[ Music ] >> Hi. I'm Dr. Jim Dole.
I'm a Professor Emeritus at this university. In other words I've been around here for a long time. Professor Emeritus, by the way, if it doesn't mean anything to you, simply means I'm a retired professor. But having been here for a half of century, and that's literally true. I've been here for 50 years. I know the system fairly well. I understand pretty well what's mistake students make. And my job this morning is to talk to you about the mistakes that you don't want to make.
And in particular, what I want to talk to you about is your Grade Point Average or your GPA. This is extremely important because, your GPA, whatever you graduate with will follow you for the rest of your life. If for example, you apply for a job. Your GPA will probably be one of the first things your perspective employer will asked about. If you're applying for a graduate program, certainly your GPA will make a difference in whether you get accepted or not. On the other hand, if you're thinking about going at one of the medical professions, one of the healthcare professions, medicine, dentistry, pharmacy, anything of that sort, your GPA can make all the difference in the world. If you have a high enough GPA, you'll be considered.
If you don't, they'll simply not even look at the rest of your application. So, it's really important that you have a high GPA. And what I want to do is talk about that GPA and several different aspects of it. For example, such things as how your GPA is calculated. It's a very straightforward sort of thing, but it is something you need to understand. I'm also going to talk about your three GPAs. That's right. You got three.
I'm going to talk about why improving your GPA gets more and more difficult as you progress towards your degree. This is just a mathematical fact but you need to know that. I also want to talk about the fact that repeating a course can affect your GPA not necessarily for the good. It depends on how you work at it. I'll explain that in a minute. And I'm also going to point out how failure to follow certain rules in particular the rules for withdrawing from a class can make a difference in your GPA.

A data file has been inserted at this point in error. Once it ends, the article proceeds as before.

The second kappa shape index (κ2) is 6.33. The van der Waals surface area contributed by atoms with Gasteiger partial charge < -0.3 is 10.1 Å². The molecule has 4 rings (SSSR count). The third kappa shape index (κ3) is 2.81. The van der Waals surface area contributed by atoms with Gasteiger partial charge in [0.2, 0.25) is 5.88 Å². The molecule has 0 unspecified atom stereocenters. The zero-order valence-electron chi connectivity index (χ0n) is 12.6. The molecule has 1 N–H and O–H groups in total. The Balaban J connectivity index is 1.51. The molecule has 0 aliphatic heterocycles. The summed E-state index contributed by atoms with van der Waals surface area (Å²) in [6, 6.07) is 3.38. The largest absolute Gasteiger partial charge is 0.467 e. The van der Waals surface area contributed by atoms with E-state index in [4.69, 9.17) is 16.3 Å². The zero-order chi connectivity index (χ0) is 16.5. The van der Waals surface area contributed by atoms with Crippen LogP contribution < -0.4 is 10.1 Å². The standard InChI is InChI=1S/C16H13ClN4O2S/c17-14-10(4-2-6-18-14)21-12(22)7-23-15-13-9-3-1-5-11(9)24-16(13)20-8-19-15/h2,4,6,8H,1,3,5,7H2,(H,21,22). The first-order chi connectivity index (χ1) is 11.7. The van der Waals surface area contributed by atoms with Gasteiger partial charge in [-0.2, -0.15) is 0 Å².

Sometimes profound, but not welcome difference. Let me start by talking about how would you calculate your GPA. I've given you the formula for it.
You'll notice it's simply the number of units for a particular course times the grade points that you've earned for the letter grade that you earned to that course. You sum all of those for all of your classes and divide it by the sum of the all of all of the units. But you first have to know that here at Northridge, there is ability to have an A minus or B minutes or C plus or any those things or plus or minus after the letter grade and they come up with different values.
For example, if you get a minus after the letter grade, the point value will be three-tenths of a point less than the letter grade itself. If you have a plus after it, it's three-tenths of point more than the letter grade itself. So you can see on this chart the standard values for each of those letter grades. Let me just give you an example of one particular hypothetical student so we can calculate the GPA.
You'll notice, for example, this particular student took Biology 106 and earned an A. The A is worth 4 points. The course itself is worth 3 units. So 3 times 4 gives you 12. We put that in the far right column. This person also took Biology 106 lab which is a one unit course but in that course she earned an A minus.